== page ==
Xinzhong Yao, Tu Weiming
Published August 4, 2010
Reference - 1752 Pages
ISBN 9780415452151 - CAT# RU54515
Series: Critical Concepts in Asian Philosophy
It is difficult, if not totally impossible, to define what we call ‘Confucianism’ in terms of any of the disciplines we are used to in the West, and contemporary scholars tend to see it as a historical and yet living tradition containing elements of philosophy, religion, politics, morality, and education, continuing to hold significant power over the way and value of life in East Asia.
To some extent Confucianism can be broadly said to have started with the teaching of Confucius (551–479BC) who focused on how to restore moral and political order through education and ritual performance, although he did not see himself as the founder of a new moment, nor did he elaborate a systematic religious or philosophical doctrine. Several centuries after his death, he was elevated to the position of the Perfect Sage and Ancient Teacher (zhisheng xianshi), and gradually became one of the focuses in state sacrifices. In this way Confucianism became part of the state religion or ideology addressing the needs of government, community, family, and the self, and dominated intellectual and social life for more than 2,000 years in China, and, to a lesser extent, in other parts of East Asia.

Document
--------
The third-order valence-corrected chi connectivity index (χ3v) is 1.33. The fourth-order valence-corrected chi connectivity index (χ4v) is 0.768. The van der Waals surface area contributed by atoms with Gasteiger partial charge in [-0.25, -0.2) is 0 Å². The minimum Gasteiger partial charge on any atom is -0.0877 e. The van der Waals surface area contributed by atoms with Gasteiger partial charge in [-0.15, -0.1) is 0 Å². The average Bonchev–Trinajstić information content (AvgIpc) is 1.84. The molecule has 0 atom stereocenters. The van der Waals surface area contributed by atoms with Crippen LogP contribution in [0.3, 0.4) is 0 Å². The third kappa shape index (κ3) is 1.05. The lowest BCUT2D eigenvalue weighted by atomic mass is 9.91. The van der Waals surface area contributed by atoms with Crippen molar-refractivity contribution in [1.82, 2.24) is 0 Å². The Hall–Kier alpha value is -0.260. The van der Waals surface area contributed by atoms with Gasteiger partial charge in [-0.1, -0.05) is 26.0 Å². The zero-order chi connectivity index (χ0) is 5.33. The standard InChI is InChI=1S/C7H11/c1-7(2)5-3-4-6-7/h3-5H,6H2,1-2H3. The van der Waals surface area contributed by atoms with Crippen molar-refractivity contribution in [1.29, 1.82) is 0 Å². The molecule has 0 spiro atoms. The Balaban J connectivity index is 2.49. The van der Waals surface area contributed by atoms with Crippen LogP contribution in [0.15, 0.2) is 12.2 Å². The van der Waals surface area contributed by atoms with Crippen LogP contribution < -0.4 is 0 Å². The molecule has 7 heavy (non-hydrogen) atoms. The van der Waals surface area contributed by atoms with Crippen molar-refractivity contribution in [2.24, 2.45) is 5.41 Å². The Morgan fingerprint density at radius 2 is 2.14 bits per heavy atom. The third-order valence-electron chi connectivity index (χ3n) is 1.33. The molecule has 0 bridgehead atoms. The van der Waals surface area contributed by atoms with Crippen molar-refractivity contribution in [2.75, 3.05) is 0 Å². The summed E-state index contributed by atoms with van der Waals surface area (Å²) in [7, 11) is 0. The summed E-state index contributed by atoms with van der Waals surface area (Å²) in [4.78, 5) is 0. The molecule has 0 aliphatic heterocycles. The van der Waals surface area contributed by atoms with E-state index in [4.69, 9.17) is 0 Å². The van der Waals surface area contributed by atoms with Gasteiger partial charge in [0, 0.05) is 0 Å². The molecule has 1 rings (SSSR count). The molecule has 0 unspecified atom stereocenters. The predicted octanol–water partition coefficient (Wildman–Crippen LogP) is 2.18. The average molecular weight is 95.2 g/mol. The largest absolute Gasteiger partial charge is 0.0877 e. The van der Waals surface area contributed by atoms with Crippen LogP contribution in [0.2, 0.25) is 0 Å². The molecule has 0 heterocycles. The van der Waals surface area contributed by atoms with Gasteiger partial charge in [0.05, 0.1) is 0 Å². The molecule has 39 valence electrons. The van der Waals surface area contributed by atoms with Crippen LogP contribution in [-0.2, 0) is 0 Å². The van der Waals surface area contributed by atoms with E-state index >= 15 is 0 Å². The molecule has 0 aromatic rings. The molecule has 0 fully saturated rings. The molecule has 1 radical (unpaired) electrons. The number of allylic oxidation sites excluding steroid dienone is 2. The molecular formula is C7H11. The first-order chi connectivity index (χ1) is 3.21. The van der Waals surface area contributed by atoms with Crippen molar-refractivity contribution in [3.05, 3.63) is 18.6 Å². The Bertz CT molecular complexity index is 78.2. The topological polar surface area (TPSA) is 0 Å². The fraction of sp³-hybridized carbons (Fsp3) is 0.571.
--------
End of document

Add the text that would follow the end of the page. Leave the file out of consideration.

While having substantially declined in political and social influence, Confucianism was revived by leading intellectuals (so-called Modern New Confucians) in the twentieth century to deal with perennial problems facing modern people and society. It is against this background that Confucian Studies has become an increasingly important subject taught in universities and colleges in North America, Europe, East Asia, and Australia. With more and more universities and colleges offering courses on or relating to Confucian philosophy, ethics, religion, and politics, this new collection from Routledge answers the urgent need for a source book in contemporary Confucian Studies. Volume I (‘Reassessing Confucian Traditions’) covers Confucianism in History and the focus of Volume II is on ‘Reinterpreting Confucian Ideas’. Volume III is titled ‘Reconstructing Confucian Ethics’, while the final volume in the collection brings the best scholarship on ‘Reappraising Confucian Ideals’.
Volume I: Reassessing Confucian Traditions Part 1: Traditions of Transmission Part 2: Confucian Masters Part 3: Modern Relevance Volume II: Reinterpreting Confucian Ideas Part 1: Basic Concepts Part 2: New Interpretations Part 3: Modern Reflections Volume III: Reconstructing Confucian Ethics Part 1: Systematic Ethics Part 2: Morality in Contexts Part 3: Tension in Ethic Relations Volume IV: Reappraising Confucian Ideals Part 1: Political Impact Part 2: Social Transformation Part 3: Self-Cultivation and Spirituality